After 50 Years Of Fiat Currency, Guess What Looks Good

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Let’s start with a look at how the dollar has fared since the Federal Reserve gained control of it:

A depreciating currency typically causes a chain reaction in which soaring debt leads to financial instability which in turn forces the central bank to intervene ever-more-aggressively to prevent an implosion. This intervention frequently manifests as unnaturally low interest rates and/or a rising central bank balance sheet (a proxy for the amount of new currency being created):

A soaring money supply causes prices to rise and financial assets to fluctuate wildly. This forces the central bank into even more extreme interventions – like whatever it is the Fed is doing lately in the reverse repo market.

When a government’s finances spin out of control it frequently panics and clamps down on freedom of speech, assemply and commerce.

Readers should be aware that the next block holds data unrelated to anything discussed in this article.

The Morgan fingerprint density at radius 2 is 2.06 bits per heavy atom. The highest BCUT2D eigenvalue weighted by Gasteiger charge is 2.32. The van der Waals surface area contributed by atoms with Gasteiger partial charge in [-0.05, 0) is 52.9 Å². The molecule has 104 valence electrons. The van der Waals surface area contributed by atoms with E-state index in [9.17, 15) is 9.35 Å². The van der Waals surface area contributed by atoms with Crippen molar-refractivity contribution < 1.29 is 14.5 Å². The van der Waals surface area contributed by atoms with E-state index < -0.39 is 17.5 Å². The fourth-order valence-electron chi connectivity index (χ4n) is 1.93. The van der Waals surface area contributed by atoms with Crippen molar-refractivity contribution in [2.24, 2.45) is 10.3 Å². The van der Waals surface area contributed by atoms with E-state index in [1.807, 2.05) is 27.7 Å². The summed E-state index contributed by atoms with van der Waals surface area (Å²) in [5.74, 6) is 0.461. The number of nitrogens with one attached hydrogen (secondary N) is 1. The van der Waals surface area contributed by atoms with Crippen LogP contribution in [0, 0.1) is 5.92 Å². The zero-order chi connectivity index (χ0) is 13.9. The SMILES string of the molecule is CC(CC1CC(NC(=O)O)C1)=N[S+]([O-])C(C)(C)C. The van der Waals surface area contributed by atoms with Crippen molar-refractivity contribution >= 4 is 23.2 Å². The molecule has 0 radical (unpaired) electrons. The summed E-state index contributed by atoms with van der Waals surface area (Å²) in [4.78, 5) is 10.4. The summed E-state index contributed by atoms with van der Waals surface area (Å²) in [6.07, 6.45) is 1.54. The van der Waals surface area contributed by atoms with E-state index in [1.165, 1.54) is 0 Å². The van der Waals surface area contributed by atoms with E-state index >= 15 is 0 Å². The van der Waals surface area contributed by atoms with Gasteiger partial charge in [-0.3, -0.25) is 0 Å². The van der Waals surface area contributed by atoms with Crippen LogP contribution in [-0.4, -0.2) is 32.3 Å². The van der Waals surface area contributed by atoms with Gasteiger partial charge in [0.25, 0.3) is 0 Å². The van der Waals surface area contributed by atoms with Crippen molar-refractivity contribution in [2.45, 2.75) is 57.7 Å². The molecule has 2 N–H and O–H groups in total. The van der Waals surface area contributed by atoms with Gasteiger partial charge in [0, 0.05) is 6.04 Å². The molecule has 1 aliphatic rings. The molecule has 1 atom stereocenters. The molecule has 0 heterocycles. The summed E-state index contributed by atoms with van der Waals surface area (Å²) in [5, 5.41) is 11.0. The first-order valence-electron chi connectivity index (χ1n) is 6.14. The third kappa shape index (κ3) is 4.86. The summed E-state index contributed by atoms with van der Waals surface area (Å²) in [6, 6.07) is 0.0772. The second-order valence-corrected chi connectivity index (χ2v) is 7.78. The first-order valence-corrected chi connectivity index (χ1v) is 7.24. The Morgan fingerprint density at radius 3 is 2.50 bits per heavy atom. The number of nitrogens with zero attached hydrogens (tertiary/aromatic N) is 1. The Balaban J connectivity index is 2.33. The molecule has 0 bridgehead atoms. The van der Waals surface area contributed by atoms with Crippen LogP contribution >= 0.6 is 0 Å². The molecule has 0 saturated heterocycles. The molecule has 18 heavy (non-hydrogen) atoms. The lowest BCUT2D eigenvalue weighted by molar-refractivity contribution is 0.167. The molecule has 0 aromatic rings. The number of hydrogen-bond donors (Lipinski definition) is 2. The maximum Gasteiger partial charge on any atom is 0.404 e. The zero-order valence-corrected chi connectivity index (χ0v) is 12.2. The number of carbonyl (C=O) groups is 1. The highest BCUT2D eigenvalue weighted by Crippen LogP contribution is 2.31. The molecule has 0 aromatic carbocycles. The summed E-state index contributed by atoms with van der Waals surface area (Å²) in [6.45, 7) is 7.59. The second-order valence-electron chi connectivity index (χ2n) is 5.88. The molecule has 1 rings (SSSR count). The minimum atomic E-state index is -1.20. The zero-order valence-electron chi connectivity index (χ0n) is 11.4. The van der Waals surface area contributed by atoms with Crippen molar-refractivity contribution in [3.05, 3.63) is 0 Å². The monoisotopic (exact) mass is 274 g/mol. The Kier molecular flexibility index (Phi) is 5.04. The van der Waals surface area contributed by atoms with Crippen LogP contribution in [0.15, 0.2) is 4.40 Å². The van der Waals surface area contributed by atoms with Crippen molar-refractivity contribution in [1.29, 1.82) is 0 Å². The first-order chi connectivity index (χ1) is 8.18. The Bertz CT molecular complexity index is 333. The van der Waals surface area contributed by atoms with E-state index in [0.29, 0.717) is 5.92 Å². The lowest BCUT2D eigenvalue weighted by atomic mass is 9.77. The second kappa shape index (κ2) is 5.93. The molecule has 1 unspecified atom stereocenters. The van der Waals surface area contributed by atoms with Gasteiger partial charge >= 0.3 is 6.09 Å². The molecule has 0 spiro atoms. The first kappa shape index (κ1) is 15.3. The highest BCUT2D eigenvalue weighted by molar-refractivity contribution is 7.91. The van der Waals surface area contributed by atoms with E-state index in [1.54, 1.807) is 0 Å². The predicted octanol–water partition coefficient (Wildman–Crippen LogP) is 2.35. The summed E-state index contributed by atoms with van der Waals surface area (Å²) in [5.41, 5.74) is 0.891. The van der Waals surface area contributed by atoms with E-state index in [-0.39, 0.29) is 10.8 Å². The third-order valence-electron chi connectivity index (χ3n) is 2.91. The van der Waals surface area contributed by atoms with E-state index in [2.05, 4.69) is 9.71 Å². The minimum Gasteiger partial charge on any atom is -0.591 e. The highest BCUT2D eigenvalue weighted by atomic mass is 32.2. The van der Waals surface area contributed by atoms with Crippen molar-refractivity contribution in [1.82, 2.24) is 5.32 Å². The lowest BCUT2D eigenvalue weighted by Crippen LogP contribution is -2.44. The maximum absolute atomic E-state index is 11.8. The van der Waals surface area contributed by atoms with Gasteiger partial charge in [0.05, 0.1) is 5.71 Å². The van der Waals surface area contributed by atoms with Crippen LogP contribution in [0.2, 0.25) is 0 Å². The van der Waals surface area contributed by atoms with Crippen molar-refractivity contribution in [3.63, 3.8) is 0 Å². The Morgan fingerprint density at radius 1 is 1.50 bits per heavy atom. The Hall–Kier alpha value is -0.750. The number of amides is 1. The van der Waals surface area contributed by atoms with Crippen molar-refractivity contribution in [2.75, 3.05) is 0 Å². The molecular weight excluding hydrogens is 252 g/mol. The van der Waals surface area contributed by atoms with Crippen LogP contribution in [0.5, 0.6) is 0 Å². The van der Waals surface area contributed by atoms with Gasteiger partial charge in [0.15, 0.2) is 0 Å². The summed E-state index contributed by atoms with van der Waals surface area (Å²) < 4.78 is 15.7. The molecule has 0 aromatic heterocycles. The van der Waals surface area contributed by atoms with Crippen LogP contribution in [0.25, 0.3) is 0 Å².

One typical response to this “creeping fascism” might be called the “Boston Tea Party” strategy.

Another, less overt but far more profitable way of rebelling is to shift capital away from financial assets like government bonds and bank stocks that depend on the value of fiat currencies, and into “real” assets like energy, farmland, possibly cryptos, and definitely precious metals.

So let’s sketch out a near-term scenario:

Consumers rein in their spending when stimmy checks stop coming (happening now) …

… but prices keep rising, in part because of broken global supply chains:

And voilà, we’re back in stagflation. Governments then respond in the only way they know, with easier money to relieve the “stag” part of the problem. This ignites a stampede into real assets and sound money.

And there sits gold, cheap in terms of the money supply, other commodities, and previous bull markets.

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